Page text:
Monday, March 28, 2016

Joe Garagiola on Baseball

Joe Garagiola, a major league baseball player who evolved into a long broadcasting career at the age of 90.  Garagiola was a journeyman catcher who played for nine seasons in the majors for the St. Louis Cardinals, Pittsburgh Pirates, Chicago Cubs and the New York Giants.  After his retirement from baseball, Garagiola wrote the book "Baseball is a Funny Game" (1960).  That helped launch his broadcast career.

But Garagiola was better known as the backstop panelist for NBC's Today show from 1967 to 1982 and 1990 to 1992. Garagiola also did play by play and color commentary  for NBC Sports baseball telecasts from 1974 to 1988.  Garagiola then spent a season doing cable commentary for the California Angels.  Afterwards, Garagiola did part time commentary for the Arizona Diamondbacks from 1998-2012 while his son was general manager for the Diamondbacks.  

All together, Garagiola broadcast for 35 years over seven decades.  No wonder why Garagiola was honored with the Ford Frick Award and inducted into the Baseball Hall of Fame in Cooperstown New York in 1991.

Keeping to his lighthearted take on life, Garagiola quipped that the only way that he could get into Cooperstown was as a broadcaster.


Tuesday, March 22, 2016

ESPN Sports Cuban Propaganda

One of the reasons why sports is a popular pastime among Americans is because it has tended to be non-partisan. It is news which mentally reconnects aged athletes back to their glory days, while stoking local loyalties and friendly rivalries and forgetting the tumult of news from the "real world".

Unfortunately, the trend in the media has been to politicize everything, including sports news.  More than seeing sports through a lens of political correctness, the sports media has segued into political propaganda.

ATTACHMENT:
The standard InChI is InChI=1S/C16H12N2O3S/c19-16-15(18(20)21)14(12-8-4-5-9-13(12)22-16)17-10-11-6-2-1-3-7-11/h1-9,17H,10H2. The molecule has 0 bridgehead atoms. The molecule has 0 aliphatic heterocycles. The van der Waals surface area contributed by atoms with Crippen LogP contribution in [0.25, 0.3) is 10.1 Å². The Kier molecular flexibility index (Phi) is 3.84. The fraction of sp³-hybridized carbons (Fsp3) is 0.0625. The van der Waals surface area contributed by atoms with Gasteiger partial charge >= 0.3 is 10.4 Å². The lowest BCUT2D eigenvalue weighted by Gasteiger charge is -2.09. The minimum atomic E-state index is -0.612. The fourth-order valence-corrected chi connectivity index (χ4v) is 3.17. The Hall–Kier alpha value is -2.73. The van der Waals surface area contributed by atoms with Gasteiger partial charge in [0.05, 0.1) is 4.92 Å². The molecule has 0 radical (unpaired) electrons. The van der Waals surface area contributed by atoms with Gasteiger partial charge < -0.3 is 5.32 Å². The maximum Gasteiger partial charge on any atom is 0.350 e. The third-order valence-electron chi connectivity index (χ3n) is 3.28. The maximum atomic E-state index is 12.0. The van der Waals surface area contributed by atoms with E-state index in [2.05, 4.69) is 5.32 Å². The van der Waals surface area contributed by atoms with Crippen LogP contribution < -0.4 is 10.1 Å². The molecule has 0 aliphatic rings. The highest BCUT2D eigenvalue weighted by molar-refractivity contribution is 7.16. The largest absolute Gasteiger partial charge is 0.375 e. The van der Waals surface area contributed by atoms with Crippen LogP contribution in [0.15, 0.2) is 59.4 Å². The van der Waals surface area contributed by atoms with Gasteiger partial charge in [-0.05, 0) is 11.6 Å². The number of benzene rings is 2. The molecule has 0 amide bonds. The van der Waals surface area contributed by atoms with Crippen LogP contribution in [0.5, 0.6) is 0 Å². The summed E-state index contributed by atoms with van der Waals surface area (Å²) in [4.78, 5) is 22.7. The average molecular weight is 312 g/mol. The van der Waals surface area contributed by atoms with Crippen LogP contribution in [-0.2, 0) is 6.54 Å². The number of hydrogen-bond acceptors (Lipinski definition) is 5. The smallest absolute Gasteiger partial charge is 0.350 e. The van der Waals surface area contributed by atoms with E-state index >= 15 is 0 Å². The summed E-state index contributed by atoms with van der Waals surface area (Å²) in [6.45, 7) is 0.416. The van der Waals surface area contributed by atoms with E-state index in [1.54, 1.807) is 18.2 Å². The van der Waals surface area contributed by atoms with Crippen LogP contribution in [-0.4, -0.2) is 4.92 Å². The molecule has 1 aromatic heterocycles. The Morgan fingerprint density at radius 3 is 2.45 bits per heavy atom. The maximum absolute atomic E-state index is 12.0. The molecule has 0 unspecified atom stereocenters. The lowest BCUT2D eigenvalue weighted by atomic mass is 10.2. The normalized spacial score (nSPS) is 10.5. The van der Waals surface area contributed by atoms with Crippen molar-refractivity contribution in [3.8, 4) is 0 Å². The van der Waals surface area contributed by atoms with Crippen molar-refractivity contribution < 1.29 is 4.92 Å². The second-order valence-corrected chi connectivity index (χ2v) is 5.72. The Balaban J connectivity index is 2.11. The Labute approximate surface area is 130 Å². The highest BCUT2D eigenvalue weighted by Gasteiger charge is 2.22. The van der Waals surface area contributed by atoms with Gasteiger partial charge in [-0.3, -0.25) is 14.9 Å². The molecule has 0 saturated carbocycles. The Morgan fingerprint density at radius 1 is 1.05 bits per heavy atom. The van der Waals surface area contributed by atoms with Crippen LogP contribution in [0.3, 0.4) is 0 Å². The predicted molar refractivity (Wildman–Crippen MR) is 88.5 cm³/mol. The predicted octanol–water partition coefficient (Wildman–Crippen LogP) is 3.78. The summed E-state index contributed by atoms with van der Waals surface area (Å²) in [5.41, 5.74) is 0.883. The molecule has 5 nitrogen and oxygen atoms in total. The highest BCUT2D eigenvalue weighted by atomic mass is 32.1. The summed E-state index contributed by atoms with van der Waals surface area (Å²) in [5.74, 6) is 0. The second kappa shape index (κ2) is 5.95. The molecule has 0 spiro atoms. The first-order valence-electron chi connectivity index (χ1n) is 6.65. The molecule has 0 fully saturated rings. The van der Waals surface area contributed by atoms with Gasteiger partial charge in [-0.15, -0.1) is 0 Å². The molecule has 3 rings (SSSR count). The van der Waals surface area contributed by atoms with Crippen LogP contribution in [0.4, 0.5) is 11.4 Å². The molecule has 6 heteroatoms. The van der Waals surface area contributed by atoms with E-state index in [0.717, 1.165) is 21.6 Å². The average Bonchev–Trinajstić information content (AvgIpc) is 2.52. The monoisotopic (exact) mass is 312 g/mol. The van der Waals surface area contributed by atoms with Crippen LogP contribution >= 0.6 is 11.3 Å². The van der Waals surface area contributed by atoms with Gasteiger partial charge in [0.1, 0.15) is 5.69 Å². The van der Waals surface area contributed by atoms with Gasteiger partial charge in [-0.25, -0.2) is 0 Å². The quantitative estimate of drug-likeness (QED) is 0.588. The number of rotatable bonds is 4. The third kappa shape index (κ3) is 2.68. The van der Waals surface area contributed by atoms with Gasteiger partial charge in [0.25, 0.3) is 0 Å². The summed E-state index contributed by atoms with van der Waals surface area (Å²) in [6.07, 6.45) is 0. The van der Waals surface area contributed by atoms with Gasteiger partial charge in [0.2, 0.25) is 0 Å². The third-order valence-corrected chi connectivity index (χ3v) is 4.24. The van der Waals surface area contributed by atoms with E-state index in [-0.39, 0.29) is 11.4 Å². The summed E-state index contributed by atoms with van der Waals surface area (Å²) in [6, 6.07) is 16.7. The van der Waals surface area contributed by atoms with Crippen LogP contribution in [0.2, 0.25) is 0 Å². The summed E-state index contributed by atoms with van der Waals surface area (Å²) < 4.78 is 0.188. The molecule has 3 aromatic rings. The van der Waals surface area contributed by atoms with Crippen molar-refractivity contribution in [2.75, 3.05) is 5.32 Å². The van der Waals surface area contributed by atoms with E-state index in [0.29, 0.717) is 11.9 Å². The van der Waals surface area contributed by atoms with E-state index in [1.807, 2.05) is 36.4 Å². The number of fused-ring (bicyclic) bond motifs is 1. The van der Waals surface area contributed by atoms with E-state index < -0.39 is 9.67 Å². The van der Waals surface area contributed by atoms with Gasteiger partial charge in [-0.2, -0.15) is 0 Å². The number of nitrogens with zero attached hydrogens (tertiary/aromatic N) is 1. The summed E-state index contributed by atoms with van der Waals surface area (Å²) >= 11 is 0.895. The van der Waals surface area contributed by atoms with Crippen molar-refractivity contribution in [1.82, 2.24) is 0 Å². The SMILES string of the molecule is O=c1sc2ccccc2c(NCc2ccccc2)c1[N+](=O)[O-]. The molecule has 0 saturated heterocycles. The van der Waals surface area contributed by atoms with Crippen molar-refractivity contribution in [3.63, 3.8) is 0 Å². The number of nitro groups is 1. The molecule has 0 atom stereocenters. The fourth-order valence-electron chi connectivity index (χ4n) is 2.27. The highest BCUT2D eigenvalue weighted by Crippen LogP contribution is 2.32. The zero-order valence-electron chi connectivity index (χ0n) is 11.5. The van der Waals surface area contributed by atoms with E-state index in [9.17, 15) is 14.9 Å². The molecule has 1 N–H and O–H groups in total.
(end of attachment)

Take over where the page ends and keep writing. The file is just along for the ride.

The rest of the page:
A case in point was a ESPN Sportscenter social media sharing in regards to President Barack Obama's visit to Cuba after 55 years of bilateral hostility.

ESPN authorized a Tweet which whitewashed the brutality of Cuban dictator Fidel Castro's communist regime by promoting propaganda that Fidel was a sports fan. 

After a couple of hours of consternation, ESPN withdrew the post, but the damage was done by humanizing the despot. One of the reasons that Cubans believe that they won their long standoff with the United States is because of Fidel's romancing the American press. 

It may be true that Fidel is a big sports fan.  Fidel even yearned to play for the Yanquis in his youth. But ESPN featuring such factoids during a controversial trip to Cuba by President Barack Obama amounts to propaganda. 

To give a truer picture of the sporting Castro, it is important to understand how Fidel Castro used sports as a weapon to enforce his communist ideology.

A more accurate picture of Fidel Castro's sporting sense is captured by hitting the links with the bloody revolutionary Che Guevara. 

[L] Che Guevara [R] Cuban Dictator Fidel Castro

It is dubious that Che's favorite sport was golf.  More likely it was coaching firing squads.

Friday, March 11, 2016

Johnny Manziel on Football

Phyllis Schlafly Whiffs at All American Baseball

Phyllis Schlafly returned to the headlines today endorsing Donald Trump for the Republican Presidential nomination.  This Schlafly endorsement probably is intended to give the Manhattan Mogul some sway among social conservatives.

But a commentary that Schlafly published on the Eagle Forum may give conservatives consternation.  Schlafly urged that the Major Leagues ban foreigners from playing in America's Pastime.

Phyllis Schlafly on Baseball

Ironically, Schlafly is making her pitch as the Major Leagues have been earnestly endeavoring to expand their influence worldwide. In 2014, the MLB season kicked off in Australia. There has been lots of talk (along with trepidation) about moving a franchise to Mexico. And currently, the Toronto Blue Jays aren't playing their home games on US soil (and it is dubious if Canada will withhold foreign players' visas).

While it is lamentable that there is not as much sandlot baseball that progresses player into the Major Leagues, reimposing bigotry barriers goes against the grain of the civil rights movement.

It is bizarre to believe that sports fans today worry about the ethnicity of an athlete as opposed to their athletic abilities.  Anyone who suggests an "America First" on the fields of competition is out of this zeitgeist.

Granted, Phyllis Schlafly is 91 years old.  Her notoriety skyrocked in the mid 1970s  fighting against the willy nilly imposition of the Equal Rights Amendment.  This was around the same time that then Senator Bob Dole (R-KS) was selected as President Ford's Vice Presidential running mate in 1976.

Perhaps it is time for Ms. Schlafly along with Senator Dole and President Jimmy Carter to gracefully surrender the public spotlight before they further embarrass themselves.